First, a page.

What’s a Schnecken? Some kind of gadget souvenir? This was the thought that crossed my mind when I found this recipe in “The Art of Fine Baking.” After reading through it and then of course baking some, I came to the conclusion that these are basically small, almost bite sized, cinnamon/caramel rolls. For those of you who are unfamiliar with Schnecken, as I was, it’s a German pastry and the name Schnecken means snails – referring to the shape of these delicious breakfast treats. Apparently, Schnecken are often confused with rugelach (also German) but I don’t see much of a similarity other than that they are both rolled pastries creating a spiral of the filling.
I happen to have a weakness for caramel and cinnamon rolls and though these photos may lack the bells and whistles of a carefully styled shoot, you can see that this recipe definitely delivers on all the important aspects: ooey gooey caramel, crunchy nuts, cinnamon, and raisins. One tip: just make sure to use enough of the butter sugar mixture – the softer and stickier, the better.
1/2 cup soft unsalted butter
1 1/2 cups well-packed light brown sugar
1 tablespoon white corn syrup
1 1/2 cups coarsely broken or whole pecans
1 recipes Rich Sour Cream Dough
2 teaspoons cinnamon
1 cup raisins
1 cup finely crushed pecans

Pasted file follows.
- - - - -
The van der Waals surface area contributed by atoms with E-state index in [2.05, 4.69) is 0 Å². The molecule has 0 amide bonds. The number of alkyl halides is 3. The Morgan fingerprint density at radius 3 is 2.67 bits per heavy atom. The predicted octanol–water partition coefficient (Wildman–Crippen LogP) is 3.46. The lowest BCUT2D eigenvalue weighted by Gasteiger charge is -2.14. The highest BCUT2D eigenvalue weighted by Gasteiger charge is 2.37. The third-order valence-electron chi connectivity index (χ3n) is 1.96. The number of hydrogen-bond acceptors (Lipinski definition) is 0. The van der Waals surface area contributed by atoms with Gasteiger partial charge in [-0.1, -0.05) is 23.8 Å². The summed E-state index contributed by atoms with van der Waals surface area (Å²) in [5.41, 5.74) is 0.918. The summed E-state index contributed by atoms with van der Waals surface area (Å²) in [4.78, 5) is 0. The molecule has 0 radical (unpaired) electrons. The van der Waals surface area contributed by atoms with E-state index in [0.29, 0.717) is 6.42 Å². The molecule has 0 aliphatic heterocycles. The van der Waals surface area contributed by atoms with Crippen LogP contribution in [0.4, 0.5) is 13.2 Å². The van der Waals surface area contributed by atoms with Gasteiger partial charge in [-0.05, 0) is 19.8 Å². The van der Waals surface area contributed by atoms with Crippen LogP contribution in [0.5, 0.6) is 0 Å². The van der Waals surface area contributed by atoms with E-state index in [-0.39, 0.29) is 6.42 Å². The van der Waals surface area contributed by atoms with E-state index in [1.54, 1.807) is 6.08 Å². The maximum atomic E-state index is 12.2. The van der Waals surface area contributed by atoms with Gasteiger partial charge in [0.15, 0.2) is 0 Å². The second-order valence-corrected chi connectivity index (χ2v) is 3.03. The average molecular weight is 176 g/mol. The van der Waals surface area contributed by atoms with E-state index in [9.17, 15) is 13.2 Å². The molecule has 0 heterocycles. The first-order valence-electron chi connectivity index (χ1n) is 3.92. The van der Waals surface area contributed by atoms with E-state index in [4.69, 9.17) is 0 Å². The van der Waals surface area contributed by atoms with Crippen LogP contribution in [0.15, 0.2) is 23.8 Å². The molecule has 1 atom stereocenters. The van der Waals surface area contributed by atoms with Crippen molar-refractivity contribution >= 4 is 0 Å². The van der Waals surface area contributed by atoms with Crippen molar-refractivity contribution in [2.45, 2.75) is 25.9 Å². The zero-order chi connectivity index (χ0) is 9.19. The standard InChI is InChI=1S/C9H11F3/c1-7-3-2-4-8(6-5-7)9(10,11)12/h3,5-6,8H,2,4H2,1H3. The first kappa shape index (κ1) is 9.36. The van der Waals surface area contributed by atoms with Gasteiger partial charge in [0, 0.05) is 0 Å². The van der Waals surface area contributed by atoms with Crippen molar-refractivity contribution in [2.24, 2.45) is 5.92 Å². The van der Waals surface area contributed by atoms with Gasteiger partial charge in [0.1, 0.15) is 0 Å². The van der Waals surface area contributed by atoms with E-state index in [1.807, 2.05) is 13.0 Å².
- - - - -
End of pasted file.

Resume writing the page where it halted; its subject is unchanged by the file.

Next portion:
Cream butter with 1/2 cup light-brown sugar. Beat in corn syrup. Grease regular size or mini muffin tins with this mixture, using it generously. Place 2 or 3 pecan pieces into each muffin cup.
Preheat oven to 375 degrees.
Roll dough into a long rectangle 1/4 inch thick. Sprinkle with remaining sugar, cinnamon, raisins, and crushed pecans. Roll dough tightly, jelly-roll style, sealing the seam. If roll becomes much thicker than the size of muffin tins, stretch it out. If it is too thin, gently compress it.
Slice roll into pieces which will fill muffin cups halfway. Press into cups firmly. Let rise only until dough looks puffy.
Bake in preheated oven about 20 minutes, or until tops of shnecken are golden brown.
Turn muffin pans upside down immediately, to remove schnecken and to permit glaze to run over sides.
Yield: approximately 7 dozen small shnecken or 5 dozen larger ones. Recipe can be easily halved.
Adapted from “The Art of Fine Baking,” by Paula Peck.